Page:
As the well known John Donne poem "Meditation XVII" states, "No man is an island." Neither are colleges and universities. Long gone are the days when an institution of higher learning could operate without considering the surrounding community. University presidents now understand that the success of their institutions depends on the health of their cities and towns. The “town and gown” relationship has not always been a healthy one in many communities, but it has improved significantly in recent years as competition for students and faculty has increased. When these relationships work well, they can have a tremendous impact on the community and university.
An Isolated History
Many U.S. colleges and universities reside in or near city or town centers, and these urban locations were not an issue until the 1950s when downtowns fell into decline. While the nation's urban cores were falling into disrepair, the nature of student residency was shifting. After the Second World War, the GI Bill gave returning veterans the financial means necessary to pursue college degrees. These students were typically older and had families and various other obligations that made on-campus housing less attractive.
Universities were typically isolated from the communities in which they resided; university administrations seemed to see little connection between their academic mission and their communities. The doctrine of In Loco Parentis (Latin for "in place of a parent") was generally accepted until the 1960s. The basis for the doctrine was the idea that institutions of higher education had a responsibility to act in the best interests of their students. The In Loco Parentis doctrine provided university administrators with the impetus to keep students isolated in dormitories so as to keep a closer watch on them and mollify parental concerns. The In Loco Parentis Doctrine was eroded with the Bradshaw v. Rawlings decision in 1980, when the United States Court of Appeals for the Third Circuit ruled that students are regarded as adults and therefore responsible for themselves. The result of this decision was a trend in university administration toward allowing students more autonomy, which promoted their integration into the surrounding communities.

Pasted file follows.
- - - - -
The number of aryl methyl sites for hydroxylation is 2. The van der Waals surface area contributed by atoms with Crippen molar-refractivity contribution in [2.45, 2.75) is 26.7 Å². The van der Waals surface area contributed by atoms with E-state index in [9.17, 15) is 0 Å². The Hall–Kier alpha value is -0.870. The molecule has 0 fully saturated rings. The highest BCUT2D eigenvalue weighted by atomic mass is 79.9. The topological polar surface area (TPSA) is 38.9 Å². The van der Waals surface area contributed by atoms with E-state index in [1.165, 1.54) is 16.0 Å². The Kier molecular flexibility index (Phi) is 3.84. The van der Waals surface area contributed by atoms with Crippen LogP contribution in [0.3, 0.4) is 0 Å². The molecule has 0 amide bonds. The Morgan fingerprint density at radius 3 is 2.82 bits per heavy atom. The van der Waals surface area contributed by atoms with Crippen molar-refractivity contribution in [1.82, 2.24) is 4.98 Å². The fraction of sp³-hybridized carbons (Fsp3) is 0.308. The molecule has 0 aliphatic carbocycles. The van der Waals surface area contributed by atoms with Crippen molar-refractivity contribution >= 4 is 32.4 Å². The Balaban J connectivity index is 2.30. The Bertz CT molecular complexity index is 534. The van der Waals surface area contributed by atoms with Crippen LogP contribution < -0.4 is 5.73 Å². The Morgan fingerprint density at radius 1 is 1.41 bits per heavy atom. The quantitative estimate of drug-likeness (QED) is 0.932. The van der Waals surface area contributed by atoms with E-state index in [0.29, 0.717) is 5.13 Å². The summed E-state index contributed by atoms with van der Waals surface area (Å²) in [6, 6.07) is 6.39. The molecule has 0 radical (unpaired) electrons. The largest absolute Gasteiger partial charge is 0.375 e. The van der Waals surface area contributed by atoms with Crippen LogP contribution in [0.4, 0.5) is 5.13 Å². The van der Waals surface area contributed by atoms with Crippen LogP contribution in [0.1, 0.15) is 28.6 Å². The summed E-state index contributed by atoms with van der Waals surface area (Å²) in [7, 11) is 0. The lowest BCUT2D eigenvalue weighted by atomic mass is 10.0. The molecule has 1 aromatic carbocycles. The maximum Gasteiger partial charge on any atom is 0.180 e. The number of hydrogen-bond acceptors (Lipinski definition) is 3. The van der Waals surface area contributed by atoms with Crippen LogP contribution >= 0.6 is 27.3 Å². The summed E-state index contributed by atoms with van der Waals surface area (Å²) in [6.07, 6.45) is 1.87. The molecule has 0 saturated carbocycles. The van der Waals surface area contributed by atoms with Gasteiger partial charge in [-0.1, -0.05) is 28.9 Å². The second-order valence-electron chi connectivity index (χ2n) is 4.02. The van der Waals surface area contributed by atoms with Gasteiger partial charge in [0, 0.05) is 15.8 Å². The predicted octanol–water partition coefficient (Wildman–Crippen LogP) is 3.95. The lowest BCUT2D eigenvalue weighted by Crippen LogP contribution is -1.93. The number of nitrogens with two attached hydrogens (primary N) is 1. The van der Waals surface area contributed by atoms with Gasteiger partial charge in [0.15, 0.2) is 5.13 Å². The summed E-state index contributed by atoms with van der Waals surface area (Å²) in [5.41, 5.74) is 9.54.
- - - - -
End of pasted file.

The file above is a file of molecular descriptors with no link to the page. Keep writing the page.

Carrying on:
Universities Are Changing as Students and Communities Change
Competition for students has also had a tremendous impact on the way in which universities integrate with their communities. Universities are increasingly in an arms race to attract the best and brightest graduates, which can enhance prestige and justify increased tuitions. Along with GPAs, test scores, faculty, and facilities, universities depend on the vibrancy of their communities to attract students. No longer can colleges and universities ignore the health of the communities in which they reside when it comes to recruiting students. Students and parents want a city or town that is attractive and offers plenty of options for shopping and dining as well as potential employment. Top high school graduates can attend any number of schools across the country, and a record of successful integration with the community is one way in which those educational institutions can distinguish themselves. The perception of the community also now plays a huge role in attracting good faculty and top tier administrators. These highly skilled and sought-after individuals have a huge impact on the prestige of an institution and will generally seek progressive communities with good schools and plenty of dining and shopping options.